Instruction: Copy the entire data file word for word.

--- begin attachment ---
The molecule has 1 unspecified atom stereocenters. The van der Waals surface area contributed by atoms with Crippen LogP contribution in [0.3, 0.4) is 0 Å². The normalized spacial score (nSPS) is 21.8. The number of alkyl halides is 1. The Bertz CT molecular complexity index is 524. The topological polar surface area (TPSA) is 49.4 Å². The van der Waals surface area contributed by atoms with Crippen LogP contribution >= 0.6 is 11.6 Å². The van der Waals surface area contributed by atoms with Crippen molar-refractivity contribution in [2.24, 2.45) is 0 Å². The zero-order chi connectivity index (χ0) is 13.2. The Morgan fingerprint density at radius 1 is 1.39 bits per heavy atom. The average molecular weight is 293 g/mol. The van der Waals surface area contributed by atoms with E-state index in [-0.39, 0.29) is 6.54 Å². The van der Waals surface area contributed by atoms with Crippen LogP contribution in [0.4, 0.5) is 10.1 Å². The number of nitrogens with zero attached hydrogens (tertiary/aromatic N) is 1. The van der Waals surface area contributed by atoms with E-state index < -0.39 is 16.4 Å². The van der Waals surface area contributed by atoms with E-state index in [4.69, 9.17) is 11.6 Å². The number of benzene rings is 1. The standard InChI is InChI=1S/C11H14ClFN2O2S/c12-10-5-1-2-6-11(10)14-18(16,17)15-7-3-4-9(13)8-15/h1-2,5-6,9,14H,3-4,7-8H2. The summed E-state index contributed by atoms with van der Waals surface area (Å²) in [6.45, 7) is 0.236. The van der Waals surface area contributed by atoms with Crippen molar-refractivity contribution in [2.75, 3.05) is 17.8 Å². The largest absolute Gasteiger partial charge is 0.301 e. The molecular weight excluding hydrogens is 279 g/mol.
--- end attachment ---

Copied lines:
The molecule has 1 unspecified atom stereocenters. The van der Waals surface area contributed by atoms with Crippen LogP contribution in [0.3, 0.4) is 0 Å². The normalized spacial score (nSPS) is 21.8. The number of alkyl halides is 1. The Bertz CT molecular complexity index is 524. The topological polar surface area (TPSA) is 49.4 Å². The van der Waals surface area contributed by atoms with Crippen LogP contribution >= 0.6 is 11.6 Å². The van der Waals surface area contributed by atoms with Crippen molar-refractivity contribution in [2.24, 2.45) is 0 Å². The zero-order chi connectivity index (χ0) is 13.2. The Morgan fingerprint density at radius 1 is 1.39 bits per heavy atom. The average molecular weight is 293 g/mol. The van der Waals surface area contributed by atoms with E-state index in [-0.39, 0.29) is 6.54 Å². The van der Waals surface area contributed by atoms with Crippen LogP contribution in [0.4, 0.5) is 10.1 Å². The number of nitrogens with zero attached hydrogens (tertiary/aromatic N) is 1. The van der Waals surface area contributed by atoms with E-state index < -0.39 is 16.4 Å². The van der Waals surface area contributed by atoms with E-state index in [4.69, 9.17) is 11.6 Å². The number of benzene rings is 1. The standard InChI is InChI=1S/C11H14ClFN2O2S/c12-10-5-1-2-6-11(10)14-18(16,17)15-7-3-4-9(13)8-15/h1-2,5-6,9,14H,3-4,7-8H2. The summed E-state index contributed by atoms with van der Waals surface area (Å²) in [6.45, 7) is 0.236. The van der Waals surface area contributed by atoms with Crippen molar-refractivity contribution in [2.75, 3.05) is 17.8 Å². The largest absolute Gasteiger partial charge is 0.301 e. The molecular weight excluding hydrogens is 279 g/mol.